Mary Landry has a deep history with the Baldwin-Woodville School District.
She was in second grade with Greenfield Elementary opened.
“We pulled wagons with our school supplies from the old school to Greenfield,” she explained. “Today, the kids would have to ride a bus!”
When in high school, the 1979 B-W graduate, helped tutor kids at Greenfield.
“That experience set me on my path to becoming a teacher,” she said.
Landry never imagined B-W would be where she would earn a teaching job after graduating from Macalester College in 1983, but the following year she was a long-term substitute at Greenfield. She got another long-term substitute position at Viking Middle School in 1986 and in her words “that’s when I knew that middle school was a great fit for me.”
Landry has called Viking home for the last 32 years with the 2019-2020 year being her last. Those years have consisted of teaching special education, fifth grade and the last four being sixth grade Math.
“When I started at Viking, most of the teachers were my former teachers,” she explained. “When I retired, two of the teachers at Viking were my former students.
“…I feel so grateful to have been part of this school district for most of my life.”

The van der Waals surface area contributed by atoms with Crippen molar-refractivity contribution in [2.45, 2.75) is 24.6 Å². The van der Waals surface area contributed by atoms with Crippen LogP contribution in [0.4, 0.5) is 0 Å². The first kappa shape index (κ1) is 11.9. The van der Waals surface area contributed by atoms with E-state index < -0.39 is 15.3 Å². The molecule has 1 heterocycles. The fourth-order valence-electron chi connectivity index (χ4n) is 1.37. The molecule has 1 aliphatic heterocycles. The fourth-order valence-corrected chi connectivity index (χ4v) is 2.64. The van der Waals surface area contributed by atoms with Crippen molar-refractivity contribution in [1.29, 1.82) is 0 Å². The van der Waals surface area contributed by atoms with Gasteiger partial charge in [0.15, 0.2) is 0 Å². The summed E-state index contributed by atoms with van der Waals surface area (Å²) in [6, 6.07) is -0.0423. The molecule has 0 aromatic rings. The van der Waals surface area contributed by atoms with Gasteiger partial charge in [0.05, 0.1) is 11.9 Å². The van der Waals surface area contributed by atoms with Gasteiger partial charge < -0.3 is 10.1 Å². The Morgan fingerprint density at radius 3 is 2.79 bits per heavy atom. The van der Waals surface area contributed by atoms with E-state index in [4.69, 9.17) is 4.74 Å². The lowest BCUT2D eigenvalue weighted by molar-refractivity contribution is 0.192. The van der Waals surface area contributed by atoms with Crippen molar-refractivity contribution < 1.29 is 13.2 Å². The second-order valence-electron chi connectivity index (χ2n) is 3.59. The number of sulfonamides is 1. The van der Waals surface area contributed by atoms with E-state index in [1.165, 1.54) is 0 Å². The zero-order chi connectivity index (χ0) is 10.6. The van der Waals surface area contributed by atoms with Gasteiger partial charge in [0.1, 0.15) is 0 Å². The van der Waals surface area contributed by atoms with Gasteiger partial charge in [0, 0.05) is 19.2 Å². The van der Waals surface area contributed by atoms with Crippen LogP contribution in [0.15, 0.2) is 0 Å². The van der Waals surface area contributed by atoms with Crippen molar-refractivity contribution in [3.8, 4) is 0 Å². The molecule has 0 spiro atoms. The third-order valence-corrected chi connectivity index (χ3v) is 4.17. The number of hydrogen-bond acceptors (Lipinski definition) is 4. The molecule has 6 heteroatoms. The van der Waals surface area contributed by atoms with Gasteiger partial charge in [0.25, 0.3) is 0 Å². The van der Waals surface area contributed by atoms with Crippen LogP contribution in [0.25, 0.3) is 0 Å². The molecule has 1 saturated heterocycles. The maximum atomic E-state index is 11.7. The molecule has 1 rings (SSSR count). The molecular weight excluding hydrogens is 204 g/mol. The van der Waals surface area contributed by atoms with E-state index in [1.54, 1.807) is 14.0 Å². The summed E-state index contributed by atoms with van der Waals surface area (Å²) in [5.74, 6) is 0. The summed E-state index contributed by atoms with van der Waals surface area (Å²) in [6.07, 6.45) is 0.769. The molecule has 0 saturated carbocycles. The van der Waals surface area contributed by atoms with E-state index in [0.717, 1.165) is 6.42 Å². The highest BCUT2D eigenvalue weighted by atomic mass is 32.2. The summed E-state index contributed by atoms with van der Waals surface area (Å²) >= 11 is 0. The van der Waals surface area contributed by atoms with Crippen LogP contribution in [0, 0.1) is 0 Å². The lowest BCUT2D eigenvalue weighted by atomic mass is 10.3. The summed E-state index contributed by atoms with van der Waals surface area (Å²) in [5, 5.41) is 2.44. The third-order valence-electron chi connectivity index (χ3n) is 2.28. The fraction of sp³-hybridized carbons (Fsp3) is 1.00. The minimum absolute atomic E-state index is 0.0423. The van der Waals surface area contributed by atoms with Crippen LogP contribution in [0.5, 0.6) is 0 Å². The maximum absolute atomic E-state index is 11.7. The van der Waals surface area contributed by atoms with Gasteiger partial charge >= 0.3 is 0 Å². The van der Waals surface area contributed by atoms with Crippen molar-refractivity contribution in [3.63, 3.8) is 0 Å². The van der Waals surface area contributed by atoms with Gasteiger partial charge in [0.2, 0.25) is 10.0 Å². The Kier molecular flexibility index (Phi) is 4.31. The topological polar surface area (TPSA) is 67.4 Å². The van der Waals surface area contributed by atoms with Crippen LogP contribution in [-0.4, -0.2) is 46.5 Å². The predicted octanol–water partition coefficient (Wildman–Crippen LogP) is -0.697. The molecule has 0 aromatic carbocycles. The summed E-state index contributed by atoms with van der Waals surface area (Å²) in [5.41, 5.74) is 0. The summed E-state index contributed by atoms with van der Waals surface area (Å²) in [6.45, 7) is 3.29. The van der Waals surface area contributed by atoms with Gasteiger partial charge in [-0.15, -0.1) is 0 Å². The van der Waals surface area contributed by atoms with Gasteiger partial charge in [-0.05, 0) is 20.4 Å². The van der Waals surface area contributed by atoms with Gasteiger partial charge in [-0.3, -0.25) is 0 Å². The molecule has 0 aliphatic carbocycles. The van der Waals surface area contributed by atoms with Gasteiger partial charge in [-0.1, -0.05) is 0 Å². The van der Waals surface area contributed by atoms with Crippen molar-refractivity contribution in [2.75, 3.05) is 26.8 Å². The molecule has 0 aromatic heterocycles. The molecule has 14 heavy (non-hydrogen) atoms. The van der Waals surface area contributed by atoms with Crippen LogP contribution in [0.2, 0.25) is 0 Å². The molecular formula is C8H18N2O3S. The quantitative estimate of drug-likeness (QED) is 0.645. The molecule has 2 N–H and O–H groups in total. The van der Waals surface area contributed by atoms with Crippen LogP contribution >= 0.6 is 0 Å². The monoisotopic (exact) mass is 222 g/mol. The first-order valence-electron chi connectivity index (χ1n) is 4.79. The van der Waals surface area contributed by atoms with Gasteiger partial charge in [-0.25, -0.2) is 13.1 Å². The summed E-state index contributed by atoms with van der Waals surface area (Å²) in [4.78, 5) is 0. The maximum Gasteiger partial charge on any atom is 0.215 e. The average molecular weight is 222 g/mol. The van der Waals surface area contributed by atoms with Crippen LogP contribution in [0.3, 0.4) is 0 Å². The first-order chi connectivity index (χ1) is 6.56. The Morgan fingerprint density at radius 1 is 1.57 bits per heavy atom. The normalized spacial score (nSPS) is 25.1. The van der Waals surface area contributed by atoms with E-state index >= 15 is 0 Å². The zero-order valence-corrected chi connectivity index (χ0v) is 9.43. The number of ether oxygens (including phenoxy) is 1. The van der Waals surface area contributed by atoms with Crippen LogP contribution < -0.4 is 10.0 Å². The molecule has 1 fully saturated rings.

Landry has been married to Tom since 1988 and have called his family farm in Erin Prairie ever since. They are the parents of three, Ben, who lives in Bozeman, Montana; Martha, who lives in Denver, Col., and Emma, a 2020 graduate of UW-Madison, currently living at home.
Landry’s family is well connected to the history of Baldwin.
Two of her brothers, Tom and Peter, were former owners of the Baldwin Bulletin, while another brother, Bill, takes care of her parents (still living). The only sibling to leave the area was her twin brother, Jack, who also retired this year from teaching in Gallup, New Mexico.
Landry also reflected on life in schools from the past to present
“I would make hand-written worksheets on ditto paper, and then run them off on the ditto machine,” she said. “There were no computers in the school…We taught cursive handwriting. Concepts that were being taught in eighth grade are now being taught in sixth grade. Students were taught letters and sounds in kindergarten. Now, they are reading.”
What hasn’t changed, she said, are the students themselves.
“From the beginning of my career to the end, the majority of students are positive, fun-loving, and hardworking and they value education,” she said. ‘My last group of sixth graders were a wonderful group of students, and I really am sad that my career ended the way it did. I really missed being with the students. It honestly has been a bittersweet ending.”
As for what’s next, Landry listed a multitude of outdoor activities — canoeing, camping, fishing, beekeeping, gardening and traveling.
“I know I will miss being back at school in September, but I also know that teaching takes a tremendous amount of energy and I will enjoy a slower pace of life,” she concluded. “I will most certainly miss the staff at Viking. They are an outstanding group of educators and always support each other to do their very best every day.”